Green Chile Season at the Farmer’s Market

It is finally green chile season and I can’t tell you how excited I am. We have been out of chile for over 2 months now and the stuff you get at the grocery store just isn’t the same.

My favorite place to get chile is the Farmer’s Market on Snow Heights and Eubank in Albuquerque.  I’m picky because if the chile isn’t roasted properly it is very difficult to peel. This store has a veteran chile roaster named Albert who roasts the chile perfect every time.


Meet the Roasters SnowHeights Farmers Market

Albert and Flora


You can see how busy it is. All of these people are waiting for their chile to be roasted. We ended up waiting about an hour. The smell that permeates the city during this time of year is just amazing. I wish I could post that!

Snowheights Farmers Market


During our hour wait I chatted with a few of my fellow chile lovers (image below). I met Virginia who has lived in New Mexico for 50 years (far right) and usually gets just one bag per season. Bernice (middle) is a native New Mexican and usually gets 1 or 2 bags per season and Rita (far left) who is also a native New Mexican who usually gets 2-4 bags per season. When I asked these young ladies what they put green chile on they all agreed that they pretty much put it on everything. Rita also had her brother and sister-in-law with her (Jane and Michael) who used to live in New Mexico but had moved to Houston. She also had her son Robert with her who lives in Phoenix. All were here specifically to load up on chile which they can’t get at home.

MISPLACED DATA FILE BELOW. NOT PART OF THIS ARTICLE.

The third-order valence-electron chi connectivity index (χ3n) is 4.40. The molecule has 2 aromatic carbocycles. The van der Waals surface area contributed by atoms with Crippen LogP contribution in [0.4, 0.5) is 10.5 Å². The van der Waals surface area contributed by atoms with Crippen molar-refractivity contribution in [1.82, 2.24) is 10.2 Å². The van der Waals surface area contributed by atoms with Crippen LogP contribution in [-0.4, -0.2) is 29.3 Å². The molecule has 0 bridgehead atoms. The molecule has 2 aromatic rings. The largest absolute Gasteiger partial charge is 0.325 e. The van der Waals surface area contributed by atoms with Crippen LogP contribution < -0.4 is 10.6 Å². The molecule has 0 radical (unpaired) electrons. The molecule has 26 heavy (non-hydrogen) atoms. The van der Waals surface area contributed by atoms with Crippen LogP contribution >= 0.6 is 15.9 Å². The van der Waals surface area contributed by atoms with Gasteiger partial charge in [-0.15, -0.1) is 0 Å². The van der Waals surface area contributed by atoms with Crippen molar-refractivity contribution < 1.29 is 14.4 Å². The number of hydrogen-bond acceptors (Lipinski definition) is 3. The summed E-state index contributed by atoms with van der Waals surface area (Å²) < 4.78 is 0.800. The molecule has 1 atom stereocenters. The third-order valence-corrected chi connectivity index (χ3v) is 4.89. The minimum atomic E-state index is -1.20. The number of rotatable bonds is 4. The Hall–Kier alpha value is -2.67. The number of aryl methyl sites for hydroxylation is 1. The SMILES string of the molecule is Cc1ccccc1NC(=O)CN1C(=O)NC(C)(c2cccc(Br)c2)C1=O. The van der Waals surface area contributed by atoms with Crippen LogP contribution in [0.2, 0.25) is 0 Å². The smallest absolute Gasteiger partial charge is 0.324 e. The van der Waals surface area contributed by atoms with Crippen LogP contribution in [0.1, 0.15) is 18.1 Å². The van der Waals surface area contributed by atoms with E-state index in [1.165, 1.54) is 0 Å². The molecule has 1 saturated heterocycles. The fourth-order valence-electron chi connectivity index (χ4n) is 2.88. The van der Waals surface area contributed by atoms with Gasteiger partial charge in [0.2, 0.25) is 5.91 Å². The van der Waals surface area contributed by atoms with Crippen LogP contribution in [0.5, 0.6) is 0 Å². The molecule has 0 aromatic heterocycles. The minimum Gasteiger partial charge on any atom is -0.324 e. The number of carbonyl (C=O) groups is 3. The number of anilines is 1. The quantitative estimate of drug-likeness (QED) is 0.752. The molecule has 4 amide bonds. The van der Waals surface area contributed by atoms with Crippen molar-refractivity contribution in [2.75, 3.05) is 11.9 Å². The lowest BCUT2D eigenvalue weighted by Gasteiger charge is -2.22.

Locals at the SnowHeights Farmers Market waiting for Green Chile


I gained some valuable information while I waited. Rita brings a cooler with her and slaps a bag of ice on top of her freshly roasted chile. She says that in less than an hour the chile is cool enough to handle and the skin falls right off. I decided to carry out the experiment and see if it worked. Normally I would take the bag home and allow it to steam in the plastic bag they put it in and then peel it.


As I began to peel the chile closest to the ice, I was a little disappointed. Since it cooled so fast it didn’t really steam and the texture wasn’t as tender as I like. But, as I got down to lower layers it was ok. I really didn’t feel like it peeled better and in fact it seemed more difficult. We purchased 2 bags and I peeled one but then we had to head out to a dinner party so I left the other bag in the cooler + ice overnight and didn’t get to it until the following day. Surprisingly the skin on this second bag practically fell off and was the perfect texture. I’m convinced Rita’s method is legit but I think it just needed more than an hour to sit.


Notice that I am wearing gloves. You really don’t want to peel a 35lb bushel of chile with your bare hands. Trust me!

I found it really interesting that like my own family memories of processing chile in my early years, Rita, Bernice and Virginia had similar memories of roasting chiles in a broiler or on a grill. This was a major family event because it was so time intensive. Imagine only being able to roast a few at a time! These rotating roasting machines are genius!

Can’t get to New Mexico for fresh green chile? Notice the sign in the image above – you can get it shipped! And if you only get a small amount, you can roast it yourself on your grill or in your broiler. Basically, you turn it often and wait until the flesh is charred. Then you put it into a plastic bag and let it steam similar to how you process bell peppers.


One Comment:

  1. I got mine there too in years past. Yum

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